It is likely that digestion/absorption rates are critical for the enhanced protein response with peri-exercise protein ingestion because hydrolysed protein is superior to intact protein, suggesting that amino acid availability after exercise could be the critical stimulus (Koopman et al., 2009). However, some data indicate that casein stimulates muscle hypertrophy more than whey, and because whey is absorbed more quickly than casein (Cribb et al., 2007; Mahe et al., 1996) prolonged amino acid availability could also be important. Limited data suggest that vegetable protein may be suboptimal relative to protein metabolism because men aged 51–69 years on a vegetarian diet during a 12-week strength study experienced reduced gains in body density, lean mass and creatinine excretion (index of total muscle mass) and a 50% reduced increase in type 2 muscle fibre area compared with a group of meat eaters (Campbell et al., 1999).
A number of possibilities might explain these findings, such as altered digestibility, lower amino acid score or even enhanced muscle catabolism caused by increased cortisol release associated with vegan diets (Henley & Kuster, 1994; Baglieri et al., 1995; Lohrke et al., 2001). Consistent with this is the observation that milk (18 g protein, 750 kJ) ingested immediately post exercise produced a greater MPS response compared with isonitrogenous, isoenergetic and macronutrientmatched soy beverages (Wilkinson et al., 2007) (Figure 5.5). This occurred despite no observed treatment differences in blood flow, insulin, glucose or indispensable amino acid concentrations. A possible explanation could involve greater amino acid availability over time with the milk treatment as soy caused a much more rapid but transient increase in circulating amino acid concentration (Bos et al., 2003). In contrast, Brown et al. (2004) found no difference in the observed increase in lean mass with strength training in young men consuming isoenergetic bars containing soy or whey protein. These soy versus milk results are intriguing but far from definitive.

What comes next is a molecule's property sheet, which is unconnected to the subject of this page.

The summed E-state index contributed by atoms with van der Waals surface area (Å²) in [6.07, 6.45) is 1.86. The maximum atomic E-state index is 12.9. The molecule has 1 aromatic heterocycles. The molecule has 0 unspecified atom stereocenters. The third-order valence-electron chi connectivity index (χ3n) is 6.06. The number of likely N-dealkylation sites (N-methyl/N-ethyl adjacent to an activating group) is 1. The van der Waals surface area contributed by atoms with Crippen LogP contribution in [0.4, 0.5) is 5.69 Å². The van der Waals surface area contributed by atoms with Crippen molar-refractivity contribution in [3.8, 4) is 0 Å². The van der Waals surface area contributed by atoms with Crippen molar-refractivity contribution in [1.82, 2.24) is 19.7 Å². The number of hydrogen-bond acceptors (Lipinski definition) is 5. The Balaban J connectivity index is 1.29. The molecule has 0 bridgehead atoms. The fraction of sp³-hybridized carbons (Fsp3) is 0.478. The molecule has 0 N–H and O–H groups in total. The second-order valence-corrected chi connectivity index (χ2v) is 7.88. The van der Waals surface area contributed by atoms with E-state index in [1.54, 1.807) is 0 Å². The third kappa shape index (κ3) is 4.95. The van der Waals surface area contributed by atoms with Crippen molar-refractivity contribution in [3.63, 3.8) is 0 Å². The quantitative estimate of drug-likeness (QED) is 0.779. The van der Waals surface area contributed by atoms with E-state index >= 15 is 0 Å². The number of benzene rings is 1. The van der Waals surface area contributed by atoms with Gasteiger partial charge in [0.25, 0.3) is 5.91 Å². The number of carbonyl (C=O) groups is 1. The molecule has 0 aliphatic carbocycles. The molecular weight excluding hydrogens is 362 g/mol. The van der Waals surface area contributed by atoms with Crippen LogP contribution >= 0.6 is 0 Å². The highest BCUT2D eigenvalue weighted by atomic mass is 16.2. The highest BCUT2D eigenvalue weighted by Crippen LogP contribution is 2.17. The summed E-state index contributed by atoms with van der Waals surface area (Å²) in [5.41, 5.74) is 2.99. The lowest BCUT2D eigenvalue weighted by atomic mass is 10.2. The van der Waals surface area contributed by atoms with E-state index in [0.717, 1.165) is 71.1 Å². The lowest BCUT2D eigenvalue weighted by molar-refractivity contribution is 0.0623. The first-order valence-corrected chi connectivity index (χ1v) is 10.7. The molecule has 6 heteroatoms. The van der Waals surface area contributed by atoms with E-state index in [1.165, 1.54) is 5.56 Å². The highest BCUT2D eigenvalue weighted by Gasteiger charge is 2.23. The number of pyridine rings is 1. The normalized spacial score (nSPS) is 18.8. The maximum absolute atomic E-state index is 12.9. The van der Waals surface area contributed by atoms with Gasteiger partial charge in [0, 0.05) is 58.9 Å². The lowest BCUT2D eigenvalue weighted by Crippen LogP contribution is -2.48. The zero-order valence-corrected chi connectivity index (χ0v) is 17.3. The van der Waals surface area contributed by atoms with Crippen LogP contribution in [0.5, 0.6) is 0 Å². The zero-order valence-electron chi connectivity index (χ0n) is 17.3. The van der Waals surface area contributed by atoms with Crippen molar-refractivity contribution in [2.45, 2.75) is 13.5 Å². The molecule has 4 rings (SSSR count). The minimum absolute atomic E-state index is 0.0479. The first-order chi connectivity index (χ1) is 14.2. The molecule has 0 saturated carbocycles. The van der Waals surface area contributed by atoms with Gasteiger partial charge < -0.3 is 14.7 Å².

Apparently, protein type does play a role in the muscle response to exercise but much more study is needed before it is possible to determine the best approach.